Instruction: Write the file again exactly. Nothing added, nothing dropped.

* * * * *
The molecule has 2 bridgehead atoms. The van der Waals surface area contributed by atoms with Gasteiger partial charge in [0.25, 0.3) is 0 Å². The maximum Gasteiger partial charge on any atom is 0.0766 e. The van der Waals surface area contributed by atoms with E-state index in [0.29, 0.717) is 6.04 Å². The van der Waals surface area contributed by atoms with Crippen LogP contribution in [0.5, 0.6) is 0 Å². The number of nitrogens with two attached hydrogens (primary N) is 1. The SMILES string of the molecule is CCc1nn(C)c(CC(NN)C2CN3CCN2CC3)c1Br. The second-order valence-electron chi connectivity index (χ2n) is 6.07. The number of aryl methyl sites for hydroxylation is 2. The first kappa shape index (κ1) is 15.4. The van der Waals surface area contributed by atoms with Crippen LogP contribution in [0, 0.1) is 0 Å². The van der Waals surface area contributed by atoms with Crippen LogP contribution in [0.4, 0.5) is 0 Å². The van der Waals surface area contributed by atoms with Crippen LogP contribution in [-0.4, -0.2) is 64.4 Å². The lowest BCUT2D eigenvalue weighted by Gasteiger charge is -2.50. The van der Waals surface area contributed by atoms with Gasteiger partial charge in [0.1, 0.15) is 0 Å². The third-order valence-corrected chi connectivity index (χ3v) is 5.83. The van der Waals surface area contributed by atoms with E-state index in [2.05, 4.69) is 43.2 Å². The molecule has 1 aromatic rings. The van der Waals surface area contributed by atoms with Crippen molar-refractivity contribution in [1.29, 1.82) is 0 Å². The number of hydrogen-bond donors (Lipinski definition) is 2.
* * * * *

The molecule has 2 bridgehead atoms. The van der Waals surface area contributed by atoms with Gasteiger partial charge in [0.25, 0.3) is 0 Å². The maximum Gasteiger partial charge on any atom is 0.0766 e. The van der Waals surface area contributed by atoms with E-state index in [0.29, 0.717) is 6.04 Å². The van der Waals surface area contributed by atoms with Crippen LogP contribution in [0.5, 0.6) is 0 Å². The number of nitrogens with two attached hydrogens (primary N) is 1. The SMILES string of the molecule is CCc1nn(C)c(CC(NN)C2CN3CCN2CC3)c1Br. The second-order valence-electron chi connectivity index (χ2n) is 6.07. The number of aryl methyl sites for hydroxylation is 2. The first kappa shape index (κ1) is 15.4. The van der Waals surface area contributed by atoms with Crippen LogP contribution in [0, 0.1) is 0 Å². The van der Waals surface area contributed by atoms with Crippen LogP contribution in [0.4, 0.5) is 0 Å². The van der Waals surface area contributed by atoms with Crippen LogP contribution in [-0.4, -0.2) is 64.4 Å². The lowest BCUT2D eigenvalue weighted by Gasteiger charge is -2.50. The van der Waals surface area contributed by atoms with Gasteiger partial charge in [0.1, 0.15) is 0 Å². The third-order valence-corrected chi connectivity index (χ3v) is 5.83. The van der Waals surface area contributed by atoms with E-state index in [2.05, 4.69) is 43.2 Å². The molecule has 1 aromatic rings. The van der Waals surface area contributed by atoms with Crippen molar-refractivity contribution in [1.29, 1.82) is 0 Å². The number of hydrogen-bond donors (Lipinski definition) is 2.